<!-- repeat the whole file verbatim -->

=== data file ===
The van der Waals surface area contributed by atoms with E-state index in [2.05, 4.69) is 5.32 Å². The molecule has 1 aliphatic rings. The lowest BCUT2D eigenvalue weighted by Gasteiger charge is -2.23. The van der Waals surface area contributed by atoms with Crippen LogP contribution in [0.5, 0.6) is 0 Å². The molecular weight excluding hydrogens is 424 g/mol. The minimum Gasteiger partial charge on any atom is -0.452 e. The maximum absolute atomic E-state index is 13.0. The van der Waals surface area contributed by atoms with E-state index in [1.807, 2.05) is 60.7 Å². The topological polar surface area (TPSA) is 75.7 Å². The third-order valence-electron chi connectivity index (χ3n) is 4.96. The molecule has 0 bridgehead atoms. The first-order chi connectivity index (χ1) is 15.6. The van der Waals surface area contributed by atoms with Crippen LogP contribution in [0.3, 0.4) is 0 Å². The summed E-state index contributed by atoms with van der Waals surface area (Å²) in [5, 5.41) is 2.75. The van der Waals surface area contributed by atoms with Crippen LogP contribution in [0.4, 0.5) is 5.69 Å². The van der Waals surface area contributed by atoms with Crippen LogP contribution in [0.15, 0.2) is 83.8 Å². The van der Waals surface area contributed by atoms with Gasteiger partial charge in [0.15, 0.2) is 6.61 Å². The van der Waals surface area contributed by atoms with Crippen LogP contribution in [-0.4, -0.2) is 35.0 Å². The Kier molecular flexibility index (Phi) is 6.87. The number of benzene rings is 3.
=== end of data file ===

The van der Waals surface area contributed by atoms with E-state index in [2.05, 4.69) is 5.32 Å². The molecule has 1 aliphatic rings. The lowest BCUT2D eigenvalue weighted by Gasteiger charge is -2.23. The van der Waals surface area contributed by atoms with Crippen LogP contribution in [0.5, 0.6) is 0 Å². The molecular weight excluding hydrogens is 424 g/mol. The minimum Gasteiger partial charge on any atom is -0.452 e. The maximum absolute atomic E-state index is 13.0. The van der Waals surface area contributed by atoms with E-state index in [1.807, 2.05) is 60.7 Å². The topological polar surface area (TPSA) is 75.7 Å². The third-order valence-electron chi connectivity index (χ3n) is 4.96. The molecule has 0 bridgehead atoms. The first-order chi connectivity index (χ1) is 15.6. The van der Waals surface area contributed by atoms with Crippen LogP contribution in [0.3, 0.4) is 0 Å². The summed E-state index contributed by atoms with van der Waals surface area (Å²) in [5, 5.41) is 2.75. The van der Waals surface area contributed by atoms with Crippen LogP contribution in [0.4, 0.5) is 5.69 Å². The van der Waals surface area contributed by atoms with Crippen LogP contribution in [0.15, 0.2) is 83.8 Å². The van der Waals surface area contributed by atoms with Gasteiger partial charge in [0.15, 0.2) is 6.61 Å². The van der Waals surface area contributed by atoms with Crippen LogP contribution in [-0.4, -0.2) is 35.0 Å². The Kier molecular flexibility index (Phi) is 6.87. The number of benzene rings is 3.